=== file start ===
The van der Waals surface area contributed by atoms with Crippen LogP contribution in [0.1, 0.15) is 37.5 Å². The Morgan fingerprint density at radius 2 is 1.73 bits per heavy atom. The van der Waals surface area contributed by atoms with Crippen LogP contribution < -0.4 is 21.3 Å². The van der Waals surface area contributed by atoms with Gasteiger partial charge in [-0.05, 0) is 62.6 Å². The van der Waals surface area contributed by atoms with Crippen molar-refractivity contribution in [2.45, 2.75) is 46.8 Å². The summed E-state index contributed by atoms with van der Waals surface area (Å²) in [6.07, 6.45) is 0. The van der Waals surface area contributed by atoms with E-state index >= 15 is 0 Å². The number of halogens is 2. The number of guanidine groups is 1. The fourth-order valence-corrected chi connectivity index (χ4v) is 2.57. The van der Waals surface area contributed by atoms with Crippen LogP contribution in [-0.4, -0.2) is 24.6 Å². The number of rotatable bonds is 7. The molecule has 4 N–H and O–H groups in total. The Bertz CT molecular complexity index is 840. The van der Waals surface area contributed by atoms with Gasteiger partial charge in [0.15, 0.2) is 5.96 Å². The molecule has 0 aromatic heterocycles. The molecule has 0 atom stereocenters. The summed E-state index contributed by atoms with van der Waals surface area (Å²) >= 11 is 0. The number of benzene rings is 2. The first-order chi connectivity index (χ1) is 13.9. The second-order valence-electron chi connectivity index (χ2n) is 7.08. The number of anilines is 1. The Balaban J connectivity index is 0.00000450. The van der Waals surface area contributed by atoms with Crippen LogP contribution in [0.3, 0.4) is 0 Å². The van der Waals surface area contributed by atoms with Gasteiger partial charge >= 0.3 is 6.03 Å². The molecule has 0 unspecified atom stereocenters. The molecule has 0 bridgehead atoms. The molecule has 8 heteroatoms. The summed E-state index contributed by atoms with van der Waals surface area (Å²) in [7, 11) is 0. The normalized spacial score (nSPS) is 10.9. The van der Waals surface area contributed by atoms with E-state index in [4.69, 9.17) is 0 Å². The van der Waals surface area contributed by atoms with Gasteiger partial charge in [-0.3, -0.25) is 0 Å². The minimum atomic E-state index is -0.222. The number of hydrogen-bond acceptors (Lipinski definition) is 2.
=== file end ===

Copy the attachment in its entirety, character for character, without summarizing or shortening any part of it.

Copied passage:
The van der Waals surface area contributed by atoms with Crippen LogP contribution in [0.1, 0.15) is 37.5 Å². The Morgan fingerprint density at radius 2 is 1.73 bits per heavy atom. The van der Waals surface area contributed by atoms with Crippen LogP contribution < -0.4 is 21.3 Å². The van der Waals surface area contributed by atoms with Gasteiger partial charge in [-0.05, 0) is 62.6 Å². The van der Waals surface area contributed by atoms with Crippen molar-refractivity contribution in [2.45, 2.75) is 46.8 Å². The summed E-state index contributed by atoms with van der Waals surface area (Å²) in [6.07, 6.45) is 0. The van der Waals surface area contributed by atoms with E-state index >= 15 is 0 Å². The number of halogens is 2. The number of guanidine groups is 1. The fourth-order valence-corrected chi connectivity index (χ4v) is 2.57. The van der Waals surface area contributed by atoms with Crippen LogP contribution in [-0.4, -0.2) is 24.6 Å². The number of rotatable bonds is 7. The molecule has 4 N–H and O–H groups in total. The Bertz CT molecular complexity index is 840. The van der Waals surface area contributed by atoms with Gasteiger partial charge in [0.15, 0.2) is 5.96 Å². The molecule has 0 aromatic heterocycles. The molecule has 0 atom stereocenters. The summed E-state index contributed by atoms with van der Waals surface area (Å²) >= 11 is 0. The number of benzene rings is 2. The first-order chi connectivity index (χ1) is 13.9. The second-order valence-electron chi connectivity index (χ2n) is 7.08. The number of anilines is 1. The Balaban J connectivity index is 0.00000450. The van der Waals surface area contributed by atoms with Crippen LogP contribution in [0.3, 0.4) is 0 Å². The van der Waals surface area contributed by atoms with Gasteiger partial charge >= 0.3 is 6.03 Å². The molecule has 0 unspecified atom stereocenters. The molecule has 0 bridgehead atoms. The molecule has 8 heteroatoms. The summed E-state index contributed by atoms with van der Waals surface area (Å²) in [7, 11) is 0. The normalized spacial score (nSPS) is 10.9. The van der Waals surface area contributed by atoms with E-state index in [4.69, 9.17) is 0 Å². The van der Waals surface area contributed by atoms with Gasteiger partial charge in [-0.3, -0.25) is 0 Å². The minimum atomic E-state index is -0.222. The number of hydrogen-bond acceptors (Lipinski definition) is 2.